by Belle Bergner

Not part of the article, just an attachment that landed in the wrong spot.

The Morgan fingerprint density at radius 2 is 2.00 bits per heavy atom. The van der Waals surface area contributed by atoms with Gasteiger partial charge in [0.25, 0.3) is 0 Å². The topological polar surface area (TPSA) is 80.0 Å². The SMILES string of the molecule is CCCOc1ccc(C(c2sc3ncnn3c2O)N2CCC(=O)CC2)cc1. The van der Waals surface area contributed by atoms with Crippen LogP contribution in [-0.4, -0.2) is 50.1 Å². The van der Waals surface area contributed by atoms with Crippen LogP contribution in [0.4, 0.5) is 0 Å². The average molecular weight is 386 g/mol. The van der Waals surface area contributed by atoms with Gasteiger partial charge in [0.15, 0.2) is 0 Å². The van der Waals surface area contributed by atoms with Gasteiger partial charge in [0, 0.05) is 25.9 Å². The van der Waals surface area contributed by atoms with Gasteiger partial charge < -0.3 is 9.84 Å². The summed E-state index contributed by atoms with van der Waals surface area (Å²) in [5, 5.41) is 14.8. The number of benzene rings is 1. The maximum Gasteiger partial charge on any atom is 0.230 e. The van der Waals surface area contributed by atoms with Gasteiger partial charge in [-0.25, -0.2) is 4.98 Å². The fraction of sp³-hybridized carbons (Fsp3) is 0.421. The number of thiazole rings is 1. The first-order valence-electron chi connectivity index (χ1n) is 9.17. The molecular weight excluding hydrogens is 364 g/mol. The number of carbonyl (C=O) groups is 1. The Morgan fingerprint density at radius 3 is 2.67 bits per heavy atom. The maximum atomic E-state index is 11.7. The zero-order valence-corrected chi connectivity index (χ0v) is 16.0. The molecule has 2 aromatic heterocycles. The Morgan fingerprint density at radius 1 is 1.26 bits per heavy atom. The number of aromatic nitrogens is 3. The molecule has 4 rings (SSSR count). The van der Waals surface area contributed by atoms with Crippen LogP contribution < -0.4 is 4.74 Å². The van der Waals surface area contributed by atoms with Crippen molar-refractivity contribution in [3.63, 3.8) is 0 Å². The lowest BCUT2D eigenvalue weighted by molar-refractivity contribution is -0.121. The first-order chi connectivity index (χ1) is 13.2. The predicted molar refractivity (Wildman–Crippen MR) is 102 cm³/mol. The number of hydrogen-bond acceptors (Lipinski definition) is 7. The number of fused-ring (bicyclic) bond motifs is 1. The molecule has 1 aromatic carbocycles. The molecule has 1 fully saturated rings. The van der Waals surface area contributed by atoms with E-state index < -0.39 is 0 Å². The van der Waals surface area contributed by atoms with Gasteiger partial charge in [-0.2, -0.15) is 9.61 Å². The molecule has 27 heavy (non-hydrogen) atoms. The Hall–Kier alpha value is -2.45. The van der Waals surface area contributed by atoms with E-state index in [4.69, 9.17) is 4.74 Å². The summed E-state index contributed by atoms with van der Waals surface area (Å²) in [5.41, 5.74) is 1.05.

How would you like to have a key to a few dozen dependable cars across Milwaukee, available at a moment’s notice and without the hassle of sudden repairs at a fraction of the cost? A growing new industry across the country aims to give you just that. The American institution of the one-car-per-household or driver threatens to be dismantled somewhat by a booming carsharing industry across the U.S. Carsharing began in Europe in the late 1980s. Today there are over 100,000 members in at least 12 European countries. In the U.S., approximately 20 communities have carsharing organizations with more than 600 cars being shared by over 25,000 members. Sporting names like “Mini Mia” and “Beetle Barry,” such as those named by Zipcar out of Boston, these cars are new and fun to drive. With options ranging from Toyota hybrids to BMW sedans, there’s a car for every type of person and combustible engine need. Convincing enough Milwaukeeans that they will be better off by joining a carshare organization than hanging on to their current car or buying a new one may not be difficult, says Sonya Newenhouse, founder and vice president of Community Car in Madison, a three-month-old carshare business. But she says it will require introducing them to the concept, convincing them that they need it, and that it is a reliable service. Madison’s Community Car has 40 members and 3 cars after being in business for a few short months, and they will add more cars as membership grows. It costs $50 to apply for membership, and then there are various rate options depending on how much you use the car. The basic rate is a $15 monthly membership fee and a $4.50-an-hour and 40-cents-a-mile charge whenever the vehicle is in use. Carshare organizations in other cities have different rates, ranging from a $30 to $80 membership fees, $300 refundable deposit, and $7.50 – $12.50 per hour used. Some plans give up to 125 miles free per month, others don’t. Insurance and maintenance costs are included in these rates. Riverwest would be a prime neighborhood to start carsharing due to the dense concentration of people and predominantly 24+ year olds who walk, bike, or take the bus at least three times per week. These are factors that are necessary for a carsharing business to be profitable, according to the feasibility study completed in 2002 by Newenhouse, also president of Madison Environmental Group, an environmental consulting firm in Madison. Newenhouse suggests that people do a simple calculation of their monthly car cost to determine whether carsharing is for them. Their study found that in Madison the average annual cost for a newer car is $7,008 versus $1,968 for an older paid-off car, including gas, maintenance, and insurance. Community Car members average between $500 and $1,000 per year depending on how much they use the cars. The numbers are clear: it’s more economical to share. The numbers for pollution reduction are even clearer. For every gallon of gas burned, a car emits 20 pounds of carbon dioxide, that invisible-though-potent greenhouse gas that is warming our planet, melting glaciers, rising sea levels, and increasing extinction rates across the globe. If you drive 10 miles alone per day, you emit 0.40 pounds of other pollutants a day, or 100.80 pounds per year. These pollutants are believed by scientists to be the cause of increasing asthma rates and other health problems in cities. Multiply those numbers by all cars in the U.S., and you have a country whose carbon dioxide emissions are 25% of the entire world’s with a third of all emissions originating from automobiles alone. A recent UC-Berkeley study of San Francisco’s carshare program shows that each CarShare vehicle was associated with 22 fewer private cars on the roads as members gave up their cars or decided not to purchase new ones. Members reduced their greenhouse gas emissions by 71% when compared to a control group, as a result of driving less and using more fuel efficient cars, and they chose to drive 50% fewer miles when compared to a control group. Members also chose more often to walk, bike, and take public transit, and their travel times significantly increased after joining. Newenhouse was convinced that carsharing was for her when she “divorced” her car after a 6-week trial separation. She purposely pretended to not have her car, letting it sit in her driveway and trying alternate forms of transportation instead. Since she lives two miles from her workplace, it wasn’t hard to walk, bus, or take a taxi when she needed. After the six-week separation and only needing the car twice, it was clear that she didn’t really need her car after all. Try divorcing yourself of your car. Do the math. Can you get around as much as you need without it or using it less? Would it save you money? Do you feel healthier after six weeks from walking more often? The steady growth of the carsharing business suggests that you will. Now let’s hope Community Car starts in Milwaukee soon.